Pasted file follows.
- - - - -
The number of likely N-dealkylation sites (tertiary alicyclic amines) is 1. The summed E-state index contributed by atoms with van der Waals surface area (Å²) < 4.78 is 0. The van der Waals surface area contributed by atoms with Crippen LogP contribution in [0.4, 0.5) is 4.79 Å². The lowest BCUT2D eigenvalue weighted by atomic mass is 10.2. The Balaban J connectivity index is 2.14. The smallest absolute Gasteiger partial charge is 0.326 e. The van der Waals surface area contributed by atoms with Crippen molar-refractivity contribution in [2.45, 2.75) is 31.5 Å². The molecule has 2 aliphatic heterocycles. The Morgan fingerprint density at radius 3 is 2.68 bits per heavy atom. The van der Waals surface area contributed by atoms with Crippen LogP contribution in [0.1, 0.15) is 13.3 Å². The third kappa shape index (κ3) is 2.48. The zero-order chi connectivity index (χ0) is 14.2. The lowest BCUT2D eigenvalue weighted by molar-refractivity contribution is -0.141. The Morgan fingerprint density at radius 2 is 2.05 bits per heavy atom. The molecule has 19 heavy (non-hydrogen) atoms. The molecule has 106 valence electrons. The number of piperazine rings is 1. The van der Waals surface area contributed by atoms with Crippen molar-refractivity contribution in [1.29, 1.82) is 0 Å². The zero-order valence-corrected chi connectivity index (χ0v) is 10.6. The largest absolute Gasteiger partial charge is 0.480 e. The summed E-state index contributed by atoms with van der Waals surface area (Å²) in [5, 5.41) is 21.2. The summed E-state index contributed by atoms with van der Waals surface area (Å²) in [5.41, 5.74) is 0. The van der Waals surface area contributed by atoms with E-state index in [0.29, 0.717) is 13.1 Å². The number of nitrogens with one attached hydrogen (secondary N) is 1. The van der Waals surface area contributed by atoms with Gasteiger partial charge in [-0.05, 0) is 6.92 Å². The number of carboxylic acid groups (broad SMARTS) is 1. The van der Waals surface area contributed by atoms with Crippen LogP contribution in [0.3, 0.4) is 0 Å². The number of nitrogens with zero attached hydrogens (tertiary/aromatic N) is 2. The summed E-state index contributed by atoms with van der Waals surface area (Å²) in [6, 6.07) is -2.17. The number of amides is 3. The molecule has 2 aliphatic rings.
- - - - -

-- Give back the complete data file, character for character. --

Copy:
The number of likely N-dealkylation sites (tertiary alicyclic amines) is 1. The summed E-state index contributed by atoms with van der Waals surface area (Å²) < 4.78 is 0. The van der Waals surface area contributed by atoms with Crippen LogP contribution in [0.4, 0.5) is 4.79 Å². The lowest BCUT2D eigenvalue weighted by atomic mass is 10.2. The Balaban J connectivity index is 2.14. The smallest absolute Gasteiger partial charge is 0.326 e. The van der Waals surface area contributed by atoms with Crippen molar-refractivity contribution in [2.45, 2.75) is 31.5 Å². The molecule has 2 aliphatic heterocycles. The Morgan fingerprint density at radius 3 is 2.68 bits per heavy atom. The van der Waals surface area contributed by atoms with Crippen LogP contribution in [0.1, 0.15) is 13.3 Å². The third kappa shape index (κ3) is 2.48. The zero-order chi connectivity index (χ0) is 14.2. The lowest BCUT2D eigenvalue weighted by molar-refractivity contribution is -0.141. The Morgan fingerprint density at radius 2 is 2.05 bits per heavy atom. The molecule has 19 heavy (non-hydrogen) atoms. The molecule has 106 valence electrons. The number of piperazine rings is 1. The van der Waals surface area contributed by atoms with Crippen molar-refractivity contribution in [1.29, 1.82) is 0 Å². The zero-order valence-corrected chi connectivity index (χ0v) is 10.6. The largest absolute Gasteiger partial charge is 0.480 e. The summed E-state index contributed by atoms with van der Waals surface area (Å²) in [5, 5.41) is 21.2. The summed E-state index contributed by atoms with van der Waals surface area (Å²) in [5.41, 5.74) is 0. The van der Waals surface area contributed by atoms with E-state index in [0.29, 0.717) is 13.1 Å². The number of nitrogens with one attached hydrogen (secondary N) is 1. The van der Waals surface area contributed by atoms with Gasteiger partial charge in [-0.05, 0) is 6.92 Å². The number of carboxylic acid groups (broad SMARTS) is 1. The van der Waals surface area contributed by atoms with Crippen LogP contribution in [0.3, 0.4) is 0 Å². The number of nitrogens with zero attached hydrogens (tertiary/aromatic N) is 2. The summed E-state index contributed by atoms with van der Waals surface area (Å²) in [6, 6.07) is -2.17. The number of amides is 3. The molecule has 2 aliphatic rings.